pier’s lawfulness under this statute thus contemplates its lawfulness in the eyes of the DNR, the agency charged with regulatory authority over the state’s navigable waters. See Wendt v. Blazek, 2001 WI App 91, ¶14, 242 Wis. 2d 722, 626 N.W.2d 78; see also ABKA Ltd. P’ship, 255 Wis. 2d 486, ¶12. Thus, they submit, the statute does not apply here. Whether it does or not, we conclude that Georges’ argument does not prevail. ¶16 Under WIS. STAT. § 30.131, a pier maintained off an easement by a
person other than a riparian owner is “not … unlawful” if the pier meets all conditions set forth in subsecs. (a) through (f). Georges contends the Partridges’ proposed pier is unlawful because it does not satisfy subsecs. (b) and (d). We conclude he misreads the statutory requirements. ¶17 The construction of a statute when the facts are not disputed presents
an issue of law we review de novo. Ellingsworth v. Swiggum, 195 Wis. 2d 142, 147, 536 N.W.2d 112 (Ct. App. 1995). We aim to discern the intent of the legislature, beginning with the language of the statute. Voss v. City of Middleton, 162 Wis. 2d 737, 749, 470 N.W.2d 625 (1991). Only if the statutory language is not clear on its face will we resort to judicial construction to ascertain and effect the legislative intent. See id. ¶18 Georges first contends the Partridges’ proposed pier does not satisfy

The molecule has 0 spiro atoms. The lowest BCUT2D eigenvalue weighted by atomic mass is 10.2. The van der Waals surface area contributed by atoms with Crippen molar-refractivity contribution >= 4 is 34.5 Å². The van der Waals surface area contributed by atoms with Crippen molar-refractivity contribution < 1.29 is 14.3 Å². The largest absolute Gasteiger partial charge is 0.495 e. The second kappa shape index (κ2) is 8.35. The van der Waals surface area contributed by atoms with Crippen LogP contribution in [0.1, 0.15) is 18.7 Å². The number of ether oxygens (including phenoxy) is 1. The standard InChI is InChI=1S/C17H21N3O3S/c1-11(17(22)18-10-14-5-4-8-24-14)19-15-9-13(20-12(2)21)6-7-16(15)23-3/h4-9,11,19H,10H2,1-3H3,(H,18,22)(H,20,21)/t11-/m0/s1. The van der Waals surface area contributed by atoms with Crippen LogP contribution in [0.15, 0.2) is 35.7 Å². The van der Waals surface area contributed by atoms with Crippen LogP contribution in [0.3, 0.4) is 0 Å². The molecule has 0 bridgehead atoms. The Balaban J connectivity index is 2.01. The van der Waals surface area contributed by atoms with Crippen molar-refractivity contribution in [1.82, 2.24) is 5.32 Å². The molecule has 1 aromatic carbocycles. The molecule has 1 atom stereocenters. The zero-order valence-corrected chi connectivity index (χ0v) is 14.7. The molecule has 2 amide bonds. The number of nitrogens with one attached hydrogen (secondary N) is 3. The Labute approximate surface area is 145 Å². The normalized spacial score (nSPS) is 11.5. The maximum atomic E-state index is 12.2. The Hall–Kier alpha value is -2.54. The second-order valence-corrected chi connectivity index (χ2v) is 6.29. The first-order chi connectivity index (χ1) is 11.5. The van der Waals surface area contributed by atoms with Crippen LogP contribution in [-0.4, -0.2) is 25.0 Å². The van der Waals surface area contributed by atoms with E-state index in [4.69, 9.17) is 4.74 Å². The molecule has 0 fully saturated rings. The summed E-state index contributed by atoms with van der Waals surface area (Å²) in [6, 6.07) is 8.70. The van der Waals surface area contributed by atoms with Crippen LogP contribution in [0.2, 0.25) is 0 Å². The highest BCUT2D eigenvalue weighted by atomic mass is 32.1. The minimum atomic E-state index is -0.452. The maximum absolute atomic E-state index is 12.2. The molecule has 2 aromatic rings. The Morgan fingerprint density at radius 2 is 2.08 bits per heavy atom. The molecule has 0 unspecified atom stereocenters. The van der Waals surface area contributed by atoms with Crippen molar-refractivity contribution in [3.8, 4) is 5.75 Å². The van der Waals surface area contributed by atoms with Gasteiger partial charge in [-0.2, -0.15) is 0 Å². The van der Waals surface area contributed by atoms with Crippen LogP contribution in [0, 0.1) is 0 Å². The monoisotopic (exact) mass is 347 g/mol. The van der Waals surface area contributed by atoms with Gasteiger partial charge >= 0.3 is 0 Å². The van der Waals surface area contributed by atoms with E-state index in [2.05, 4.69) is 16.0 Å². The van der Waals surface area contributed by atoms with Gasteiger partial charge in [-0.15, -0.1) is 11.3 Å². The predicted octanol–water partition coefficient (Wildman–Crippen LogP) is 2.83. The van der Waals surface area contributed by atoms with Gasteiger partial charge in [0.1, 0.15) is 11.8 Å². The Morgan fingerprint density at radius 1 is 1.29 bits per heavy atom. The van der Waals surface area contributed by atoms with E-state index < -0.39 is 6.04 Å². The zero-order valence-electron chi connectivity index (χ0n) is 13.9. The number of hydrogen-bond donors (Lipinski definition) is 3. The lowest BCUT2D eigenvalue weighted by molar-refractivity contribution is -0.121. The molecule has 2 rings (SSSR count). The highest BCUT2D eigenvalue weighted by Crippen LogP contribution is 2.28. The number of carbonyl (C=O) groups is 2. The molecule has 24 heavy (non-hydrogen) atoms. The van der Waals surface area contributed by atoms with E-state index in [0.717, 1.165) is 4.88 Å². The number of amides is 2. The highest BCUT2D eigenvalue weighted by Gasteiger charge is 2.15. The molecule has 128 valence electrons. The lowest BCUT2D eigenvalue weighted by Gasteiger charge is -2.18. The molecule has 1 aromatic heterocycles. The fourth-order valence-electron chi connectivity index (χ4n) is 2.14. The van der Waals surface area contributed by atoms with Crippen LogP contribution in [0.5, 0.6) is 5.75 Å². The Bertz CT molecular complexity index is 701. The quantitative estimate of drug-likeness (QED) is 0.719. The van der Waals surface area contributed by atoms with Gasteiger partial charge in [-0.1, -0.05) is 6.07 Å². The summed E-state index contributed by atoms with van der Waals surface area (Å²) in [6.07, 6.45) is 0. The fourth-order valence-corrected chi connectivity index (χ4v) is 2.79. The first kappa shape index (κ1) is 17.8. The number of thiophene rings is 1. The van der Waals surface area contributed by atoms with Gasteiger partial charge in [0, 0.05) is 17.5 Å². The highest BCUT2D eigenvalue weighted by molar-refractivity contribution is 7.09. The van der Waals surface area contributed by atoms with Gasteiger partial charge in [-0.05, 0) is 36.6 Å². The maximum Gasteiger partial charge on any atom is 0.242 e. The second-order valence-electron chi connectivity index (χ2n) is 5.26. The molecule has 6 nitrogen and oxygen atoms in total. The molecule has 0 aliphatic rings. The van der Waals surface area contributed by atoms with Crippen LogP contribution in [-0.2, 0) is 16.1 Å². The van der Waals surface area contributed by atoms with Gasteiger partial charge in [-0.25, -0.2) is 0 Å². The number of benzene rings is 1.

WIS. STAT. § 30.131(1)(b), requiring that the person who places and maintains the wharf or pier also is the person to whom the easement was granted or that person’s successor in interest. As applied here, the Partridges—the ones who seek to place and maintain a pier—are the successors in interest to the Doerners, the original grantees. Georges argues that the Partridges are not the successor in interest to Jaskowski, who at times in the past placed and maintained the pier.
Whether Jaszkowski typically physically erected the pier at the
present site has no bearing on the Partridges’ underlying rights. The record shows that the pier installation and maintenance over the years was a cooperative effort of physical labor and financial support between the various easement holders. Moreover, even if Georges’ predecessor had placed the pier unaided, it does not extinguish the same right in the Partridges’ predecessors—if for no other reason than that, on a purely practical level, there is not room for more than one usable pier on an easement only nineteen feet wide. ¶20 Georges also contends the Partridges’ proposed pier does not satisfy
WIS. STAT. § 30.131(1)(d), requiring the pier to have been placed seasonally in the same location at least once every four years since the easement first was recorded. The Doerners placed the first pier in 1950 at the site of the original easement. The Ochockis, the Fecs’ successors, changed the location of the easement to the other side of the servient estate, as was their right to do under the express terms of the easement. The pier has been placed seasonally in the easement at least once every four years since 1949. This argument likewise fails. By the Court.—Judgment affirmed. This RULE 809.23(1)(b)5. opinion will not be published. See WIS. STAT.